Ultimately, a robust yield and a high-quality harvest are the ultimate money-making factors for any cultivation effort. Automation truly shines when it comes to ensuring predictable results—you can quite literally set yourself up for success with the help of grow-room automation tools, which you can program and repeat with every harvest.
The benefits of commercial grow room automation include:
- An increase in yield and quality thanks to an optimal growing environment
- Reduced labor hours connected to minor tasks such as switching off lights
- Lowered utility expenses through the optimization of key equipment
- Remote access to monitor and control all functions
- Optimize the usage of certain resources
What Grow Equipment Should I Automate?
Depending on your budget and how you manage your operation, you can automate as many or as few functions as you desire. Large commercial spaces might use highly technical, incredibly advanced growing controls monitored by AI-powered cloud-based platforms. On the other end of the spectrum, small scale cultivators might merely add a thermostat and a basic timer.
Before you start randomly employing automated processes, it’s essential to design your system so that all of the components work in concert. With that in mind, let’s go through the components of a grow room that can benefit most from automation.
The light cycle is perhaps the most important automation you can implement in your cannabis grow room. Timers are one of the staples of automated systems, particularly when it comes to lighting.
Cannabis plants require different lighting arrays, depending on the phase. For example, the vegetative phase needs a light cycle of 18–24 hours, while the flowering stage typically sees a light cycle of 12 hours on and 12 hours off. As such, you’ll need to visit the grow room many times on a daily basis in order to manage the lights.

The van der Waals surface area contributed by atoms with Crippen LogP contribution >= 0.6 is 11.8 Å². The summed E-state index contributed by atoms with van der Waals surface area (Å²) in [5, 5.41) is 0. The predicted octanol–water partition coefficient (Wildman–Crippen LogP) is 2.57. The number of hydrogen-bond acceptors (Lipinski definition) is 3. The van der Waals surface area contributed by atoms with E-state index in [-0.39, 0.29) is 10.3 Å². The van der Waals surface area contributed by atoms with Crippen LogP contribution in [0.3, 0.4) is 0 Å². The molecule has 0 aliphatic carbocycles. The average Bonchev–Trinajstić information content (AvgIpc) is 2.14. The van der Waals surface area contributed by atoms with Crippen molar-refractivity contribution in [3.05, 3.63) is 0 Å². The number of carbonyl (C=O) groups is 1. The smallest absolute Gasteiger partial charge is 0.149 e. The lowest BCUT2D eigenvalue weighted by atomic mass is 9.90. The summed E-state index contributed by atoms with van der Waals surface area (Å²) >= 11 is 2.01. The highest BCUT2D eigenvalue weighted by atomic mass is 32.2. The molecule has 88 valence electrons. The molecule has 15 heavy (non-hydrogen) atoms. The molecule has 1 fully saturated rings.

Digital timers can be used to rig the lighting system and automate this task during different points of the grow cycle. But an even more advanced system exists with automated smart LED grow lights. Automated LED lights give cultivators the power to control lighting more accurately, while at the same time increasing sustainability and cost effectiveness of the system.
Lighting automation goes even further with light spectrum technology. There are systems available that use software to control the actual color of the LED lights, with the different lights across the spectrum promoting diverse responses in plants. Many of these systems can be controlled via an app on your smartphone.
A reliable irrigation system is also super critical to the success of your harvest. An automatic irrigation setup allows you to water multiple times a day without manually turning on or supervising your equipment, saving you time and effort.